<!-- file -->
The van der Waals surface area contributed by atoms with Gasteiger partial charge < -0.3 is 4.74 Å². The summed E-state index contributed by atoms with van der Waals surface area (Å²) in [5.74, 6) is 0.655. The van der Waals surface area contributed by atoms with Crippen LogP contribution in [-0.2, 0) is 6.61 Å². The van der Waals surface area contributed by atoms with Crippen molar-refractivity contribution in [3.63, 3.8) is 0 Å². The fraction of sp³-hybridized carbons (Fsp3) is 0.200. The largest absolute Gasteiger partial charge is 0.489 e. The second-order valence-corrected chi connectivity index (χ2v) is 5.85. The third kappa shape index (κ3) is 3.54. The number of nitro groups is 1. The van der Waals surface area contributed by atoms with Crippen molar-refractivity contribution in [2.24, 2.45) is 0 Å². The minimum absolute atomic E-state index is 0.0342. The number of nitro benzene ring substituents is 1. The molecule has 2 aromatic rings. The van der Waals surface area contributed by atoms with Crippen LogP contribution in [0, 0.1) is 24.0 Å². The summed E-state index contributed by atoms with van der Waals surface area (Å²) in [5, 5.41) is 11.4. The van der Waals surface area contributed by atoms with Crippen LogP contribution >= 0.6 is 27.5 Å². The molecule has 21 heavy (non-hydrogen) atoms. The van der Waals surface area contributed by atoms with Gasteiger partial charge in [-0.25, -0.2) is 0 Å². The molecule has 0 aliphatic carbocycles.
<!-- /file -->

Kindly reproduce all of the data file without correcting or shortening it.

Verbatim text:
The van der Waals surface area contributed by atoms with Gasteiger partial charge < -0.3 is 4.74 Å². The summed E-state index contributed by atoms with van der Waals surface area (Å²) in [5.74, 6) is 0.655. The van der Waals surface area contributed by atoms with Crippen LogP contribution in [-0.2, 0) is 6.61 Å². The van der Waals surface area contributed by atoms with Crippen molar-refractivity contribution in [3.63, 3.8) is 0 Å². The fraction of sp³-hybridized carbons (Fsp3) is 0.200. The largest absolute Gasteiger partial charge is 0.489 e. The second-order valence-corrected chi connectivity index (χ2v) is 5.85. The third kappa shape index (κ3) is 3.54. The number of nitro groups is 1. The van der Waals surface area contributed by atoms with Crippen molar-refractivity contribution in [2.24, 2.45) is 0 Å². The minimum absolute atomic E-state index is 0.0342. The number of nitro benzene ring substituents is 1. The molecule has 2 aromatic rings. The van der Waals surface area contributed by atoms with Crippen LogP contribution in [0, 0.1) is 24.0 Å². The summed E-state index contributed by atoms with van der Waals surface area (Å²) in [5, 5.41) is 11.4. The van der Waals surface area contributed by atoms with Crippen LogP contribution >= 0.6 is 27.5 Å². The molecule has 21 heavy (non-hydrogen) atoms. The van der Waals surface area contributed by atoms with Gasteiger partial charge in [-0.25, -0.2) is 0 Å². The molecule has 0 aliphatic carbocycles.